History of the United States of America, from the Discovery of the Continent - Vol. 4

By George Bancroft | Go to book overview

CHAPTER XI.
THE LAST DAYS OF THE CONTENTION.
SEPTEMBER 12 TO SEPTEMBER 17, 1787.

THE committee to whom the constitution was referred for the arrangement of its articles and the revision of its style were Johnson, Hamilton, Gouverneur Morris, Madison, and King. The final draft of the instrument was written by GouTerneur Morris,* who knew how to reject redundant and equivocal expressions, and to use language with clearness and vigor; but the convention itself had given so minute, long-continued, and oft-renewed attention to every phrase in every section, that there scarcely remained room for improvement except in the distribution of its parts.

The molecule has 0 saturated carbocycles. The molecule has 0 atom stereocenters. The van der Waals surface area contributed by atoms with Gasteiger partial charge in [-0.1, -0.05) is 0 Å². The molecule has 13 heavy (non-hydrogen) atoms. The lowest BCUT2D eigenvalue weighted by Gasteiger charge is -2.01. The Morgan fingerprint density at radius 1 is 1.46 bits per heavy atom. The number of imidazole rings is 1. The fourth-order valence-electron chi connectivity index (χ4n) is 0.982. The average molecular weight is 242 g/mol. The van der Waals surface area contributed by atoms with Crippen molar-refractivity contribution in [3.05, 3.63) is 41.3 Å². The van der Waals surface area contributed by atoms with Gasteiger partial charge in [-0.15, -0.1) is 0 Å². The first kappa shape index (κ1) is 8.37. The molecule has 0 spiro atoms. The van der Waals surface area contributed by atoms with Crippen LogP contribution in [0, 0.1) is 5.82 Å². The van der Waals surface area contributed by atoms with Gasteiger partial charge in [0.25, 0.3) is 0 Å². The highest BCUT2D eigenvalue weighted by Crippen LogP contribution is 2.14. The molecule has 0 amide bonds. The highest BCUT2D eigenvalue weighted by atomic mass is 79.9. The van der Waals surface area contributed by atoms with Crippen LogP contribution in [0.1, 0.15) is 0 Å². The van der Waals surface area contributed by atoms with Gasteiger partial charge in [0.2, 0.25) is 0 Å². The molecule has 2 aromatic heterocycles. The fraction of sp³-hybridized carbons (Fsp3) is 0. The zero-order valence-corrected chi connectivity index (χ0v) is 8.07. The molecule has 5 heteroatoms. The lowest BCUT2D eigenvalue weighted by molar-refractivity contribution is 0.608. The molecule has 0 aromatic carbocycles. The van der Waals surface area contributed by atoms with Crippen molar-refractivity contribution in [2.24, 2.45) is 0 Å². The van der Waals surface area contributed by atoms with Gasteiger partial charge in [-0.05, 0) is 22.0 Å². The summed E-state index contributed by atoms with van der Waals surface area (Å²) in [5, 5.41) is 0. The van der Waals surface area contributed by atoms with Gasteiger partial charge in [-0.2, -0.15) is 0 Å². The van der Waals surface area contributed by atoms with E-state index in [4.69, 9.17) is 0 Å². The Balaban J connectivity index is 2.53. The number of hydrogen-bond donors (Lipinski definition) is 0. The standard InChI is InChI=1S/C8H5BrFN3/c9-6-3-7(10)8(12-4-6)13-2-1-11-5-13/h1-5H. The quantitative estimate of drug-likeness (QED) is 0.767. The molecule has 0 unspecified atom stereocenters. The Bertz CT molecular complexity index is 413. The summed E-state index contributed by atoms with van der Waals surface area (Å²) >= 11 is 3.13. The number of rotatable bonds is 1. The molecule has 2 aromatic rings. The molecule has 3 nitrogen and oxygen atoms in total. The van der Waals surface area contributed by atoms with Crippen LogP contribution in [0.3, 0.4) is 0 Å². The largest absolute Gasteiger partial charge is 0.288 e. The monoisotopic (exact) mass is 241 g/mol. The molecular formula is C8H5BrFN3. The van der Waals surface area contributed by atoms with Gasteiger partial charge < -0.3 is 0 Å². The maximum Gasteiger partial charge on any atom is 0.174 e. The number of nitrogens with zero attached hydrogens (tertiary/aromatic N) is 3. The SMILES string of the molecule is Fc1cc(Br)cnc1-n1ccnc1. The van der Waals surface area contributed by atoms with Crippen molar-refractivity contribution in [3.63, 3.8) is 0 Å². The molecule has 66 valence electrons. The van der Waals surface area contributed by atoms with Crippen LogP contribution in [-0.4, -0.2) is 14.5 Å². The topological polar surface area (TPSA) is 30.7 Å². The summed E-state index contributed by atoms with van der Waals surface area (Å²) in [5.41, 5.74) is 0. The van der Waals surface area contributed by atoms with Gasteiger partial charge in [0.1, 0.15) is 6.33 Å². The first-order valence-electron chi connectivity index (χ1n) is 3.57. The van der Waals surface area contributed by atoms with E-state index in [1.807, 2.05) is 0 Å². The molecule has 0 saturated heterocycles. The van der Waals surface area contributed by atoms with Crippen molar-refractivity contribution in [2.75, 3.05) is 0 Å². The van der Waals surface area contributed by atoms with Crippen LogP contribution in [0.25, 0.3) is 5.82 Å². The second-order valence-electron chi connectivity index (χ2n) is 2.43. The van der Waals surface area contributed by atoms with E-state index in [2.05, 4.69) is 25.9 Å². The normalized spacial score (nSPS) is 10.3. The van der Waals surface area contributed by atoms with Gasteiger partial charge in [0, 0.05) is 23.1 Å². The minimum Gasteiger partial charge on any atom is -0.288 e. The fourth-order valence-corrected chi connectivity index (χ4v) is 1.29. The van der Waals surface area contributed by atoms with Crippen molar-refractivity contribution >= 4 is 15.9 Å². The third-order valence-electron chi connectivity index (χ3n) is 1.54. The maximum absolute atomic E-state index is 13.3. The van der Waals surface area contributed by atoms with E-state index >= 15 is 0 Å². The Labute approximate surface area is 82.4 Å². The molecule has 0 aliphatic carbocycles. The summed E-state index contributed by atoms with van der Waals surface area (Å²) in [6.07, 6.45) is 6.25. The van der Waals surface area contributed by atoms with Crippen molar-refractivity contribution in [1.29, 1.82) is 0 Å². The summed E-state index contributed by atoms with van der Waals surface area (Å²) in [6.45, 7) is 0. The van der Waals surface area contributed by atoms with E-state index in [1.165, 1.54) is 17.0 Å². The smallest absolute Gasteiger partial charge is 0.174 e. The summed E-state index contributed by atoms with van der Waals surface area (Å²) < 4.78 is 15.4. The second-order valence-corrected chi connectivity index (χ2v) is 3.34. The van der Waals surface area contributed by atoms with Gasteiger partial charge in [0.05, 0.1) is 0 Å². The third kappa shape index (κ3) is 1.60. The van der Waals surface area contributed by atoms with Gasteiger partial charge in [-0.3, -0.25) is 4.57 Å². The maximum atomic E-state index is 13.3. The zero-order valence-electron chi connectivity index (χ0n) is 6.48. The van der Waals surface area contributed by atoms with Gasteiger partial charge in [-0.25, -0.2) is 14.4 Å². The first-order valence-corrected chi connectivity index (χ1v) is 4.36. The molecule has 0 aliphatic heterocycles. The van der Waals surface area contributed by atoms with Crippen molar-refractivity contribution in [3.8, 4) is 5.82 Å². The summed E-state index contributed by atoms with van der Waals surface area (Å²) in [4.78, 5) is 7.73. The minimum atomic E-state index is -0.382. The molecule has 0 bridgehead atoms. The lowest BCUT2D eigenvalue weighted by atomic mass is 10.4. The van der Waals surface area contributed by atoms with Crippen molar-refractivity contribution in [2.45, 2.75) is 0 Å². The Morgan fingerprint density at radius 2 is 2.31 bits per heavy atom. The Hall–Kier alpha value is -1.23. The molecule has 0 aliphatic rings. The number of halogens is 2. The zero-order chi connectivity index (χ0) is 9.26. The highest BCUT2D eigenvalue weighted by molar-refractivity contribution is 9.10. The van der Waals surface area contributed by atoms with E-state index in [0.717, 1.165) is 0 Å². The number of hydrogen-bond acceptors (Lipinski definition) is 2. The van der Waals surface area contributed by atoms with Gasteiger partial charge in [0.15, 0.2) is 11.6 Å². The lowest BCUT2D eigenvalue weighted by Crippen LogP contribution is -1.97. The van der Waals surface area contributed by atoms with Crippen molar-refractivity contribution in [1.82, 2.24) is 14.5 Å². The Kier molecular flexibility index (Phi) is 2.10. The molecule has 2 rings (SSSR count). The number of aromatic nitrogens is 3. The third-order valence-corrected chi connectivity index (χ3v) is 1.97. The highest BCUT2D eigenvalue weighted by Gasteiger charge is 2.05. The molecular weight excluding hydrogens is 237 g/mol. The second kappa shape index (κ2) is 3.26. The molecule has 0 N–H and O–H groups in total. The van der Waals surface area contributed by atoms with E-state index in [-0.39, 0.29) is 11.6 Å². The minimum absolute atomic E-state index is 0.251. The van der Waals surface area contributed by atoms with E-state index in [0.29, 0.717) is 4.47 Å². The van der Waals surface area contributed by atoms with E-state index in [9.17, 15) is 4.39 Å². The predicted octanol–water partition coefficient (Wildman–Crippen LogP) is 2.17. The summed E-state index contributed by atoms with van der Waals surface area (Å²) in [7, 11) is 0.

Its first words are : “We the people of the United States, in order to form a more perfect union, to establish justice, ensure domestic tranquillity, provide for the common defence, promote the general welfare, and secure the blessings of liberty to ourselves and our posterity, do ordain and establish this constitution for the United States of America.” Here is no transient compact between parties : it is the institution of government by an act of the highest sovereignty; the decree of many who are yet one; their law of laws, inviolably supreme, and not to be changed except in the way which their forecast has provided.

The names of the thirteen states, so carefully enumerated in the declaration of independence and in the treaty of peace, were omitted, because the constitution was to go into effect on its acceptance by nine of them, and the states by which it would

* G. Morris to T. Pickering, 22 December 1814, in Life by Sparks, iii., 323.

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